Exam results culture prompts headteacher to leave state school sector after 25 years
PUBLISHED: 08:00 25 September 2015
© Nigel Sutton email firstname.lastname@example.org
A headteacher who taught in state schools for nearly 25 years left for the private sector after becoming disillusioned with the government’s focus on exam results.
Robert Lobatto has taken the helm of King Alfred School in Golders Green, an independent school beloved by parents for its emphasis on pastoral care.
That ethos is what drove Mr Lobatto to take on the role, after becoming increasingly concerned that the state sector places too much importance on academic performance.
He said: “It was getting too narrow and overly focused just on academic outcomes. There’s so much pressure from above on schools.
“It was a big decision [to leave the state sector],” added Mr Lobatto, 48, of Crouch End. “I believe in accountability and I welcome it, but the accountability was focusing on a very narrow set of metrics.
“It was taking me away from what I thought was important.”
Mr Lobatto is taking over as head from Dawn Moore, who left in July to work in youth mental health after 12 years in the role and nearly 30 years after she first started teaching at the North End Road school.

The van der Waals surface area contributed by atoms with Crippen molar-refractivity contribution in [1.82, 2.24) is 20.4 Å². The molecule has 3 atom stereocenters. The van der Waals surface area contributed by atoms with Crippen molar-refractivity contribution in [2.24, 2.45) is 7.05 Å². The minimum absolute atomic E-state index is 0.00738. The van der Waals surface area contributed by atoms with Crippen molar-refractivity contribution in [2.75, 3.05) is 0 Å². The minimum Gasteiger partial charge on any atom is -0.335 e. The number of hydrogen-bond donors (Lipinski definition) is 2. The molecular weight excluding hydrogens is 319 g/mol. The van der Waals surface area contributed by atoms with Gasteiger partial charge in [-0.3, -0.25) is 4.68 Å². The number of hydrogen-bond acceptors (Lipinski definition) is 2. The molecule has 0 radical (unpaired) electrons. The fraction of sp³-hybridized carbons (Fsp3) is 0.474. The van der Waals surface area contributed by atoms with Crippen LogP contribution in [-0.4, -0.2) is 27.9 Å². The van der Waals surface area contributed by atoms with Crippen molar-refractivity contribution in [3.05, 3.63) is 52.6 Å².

He is committed to keeping in place her vision of balancing high academic standards with a focus on pupils’ mental and emotional wellbeing.
Those issues will be in discussion at the school’s annual education conference on October 10, which will focus on the challenges of teaching children in the digital age.
“This is the first generation of digital natives,” Mr Lobatto said. “Something came out last week about how kids are waking up in the middle of the night to check social media. That can’t be healthy for young people to be always ‘on’ and never ‘off’.
“We want to empower kids so that they are in control of technology rather than technology being in control of them.”
Mr Lobatto grew up in Cockfosters and attended the renowned independent Haberdashers’ Aske’s Boys’ School in Hertfordshire before studying at Jesus College, Oxford.
He started his career as a history teacher at East Barnet School in Barnet before landing a role as head of humanities at Highbury Fields School in Highbury Fields.
He then served as deputy headteacher at Liskeard Community School in Plaistow before becoming executive headteacher at Barnhill Community High School in 2008.
While acting as the school’s leader, he was asked by the Department for Education to oversee the management of a nearby primary academy school under the banner of the Barnhill Partnership Trust.
This academic year is his 25th as a teacher.
“I had heard of King Alfred because I grew up in north London so the school had some interest for me,” he said. “It’s a school that is very much in line with my personal philosophy, so it was a great opportunity to come and be the headteacher of a school I wanted to lead.”
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